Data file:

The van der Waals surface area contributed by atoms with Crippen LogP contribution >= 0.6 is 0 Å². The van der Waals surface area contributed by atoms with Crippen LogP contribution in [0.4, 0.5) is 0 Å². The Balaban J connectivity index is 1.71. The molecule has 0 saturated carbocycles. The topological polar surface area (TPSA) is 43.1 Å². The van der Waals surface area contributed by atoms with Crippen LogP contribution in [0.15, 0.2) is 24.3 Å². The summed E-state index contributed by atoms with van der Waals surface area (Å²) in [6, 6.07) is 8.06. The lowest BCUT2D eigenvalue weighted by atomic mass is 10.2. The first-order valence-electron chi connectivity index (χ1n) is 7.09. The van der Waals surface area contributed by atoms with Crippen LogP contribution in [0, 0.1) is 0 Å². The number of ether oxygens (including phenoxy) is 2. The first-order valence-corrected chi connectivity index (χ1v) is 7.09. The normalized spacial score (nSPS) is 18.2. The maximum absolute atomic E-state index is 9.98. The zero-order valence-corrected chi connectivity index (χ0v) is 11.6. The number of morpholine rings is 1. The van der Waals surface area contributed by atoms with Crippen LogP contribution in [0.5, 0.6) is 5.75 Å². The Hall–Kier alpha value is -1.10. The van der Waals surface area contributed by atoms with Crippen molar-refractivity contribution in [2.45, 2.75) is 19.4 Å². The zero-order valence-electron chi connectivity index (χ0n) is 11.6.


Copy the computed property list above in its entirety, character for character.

The van der Waals surface area contributed by atoms with Crippen LogP contribution >= 0.6 is 0 Å². The van der Waals surface area contributed by atoms with Crippen LogP contribution in [0.4, 0.5) is 0 Å². The Balaban J connectivity index is 1.71. The molecule has 0 saturated carbocycles. The topological polar surface area (TPSA) is 43.1 Å². The van der Waals surface area contributed by atoms with Crippen LogP contribution in [0.15, 0.2) is 24.3 Å². The summed E-state index contributed by atoms with van der Waals surface area (Å²) in [6, 6.07) is 8.06. The lowest BCUT2D eigenvalue weighted by atomic mass is 10.2. The first-order valence-electron chi connectivity index (χ1n) is 7.09. The van der Waals surface area contributed by atoms with Crippen LogP contribution in [0, 0.1) is 0 Å². The number of ether oxygens (including phenoxy) is 2. The first-order valence-corrected chi connectivity index (χ1v) is 7.09. The normalized spacial score (nSPS) is 18.2. The maximum absolute atomic E-state index is 9.98. The zero-order valence-corrected chi connectivity index (χ0v) is 11.6. The number of morpholine rings is 1. The van der Waals surface area contributed by atoms with Crippen LogP contribution in [0.5, 0.6) is 5.75 Å². The Hall–Kier alpha value is -1.10. The van der Waals surface area contributed by atoms with Crippen molar-refractivity contribution in [2.45, 2.75) is 19.4 Å². The zero-order valence-electron chi connectivity index (χ0n) is 11.6.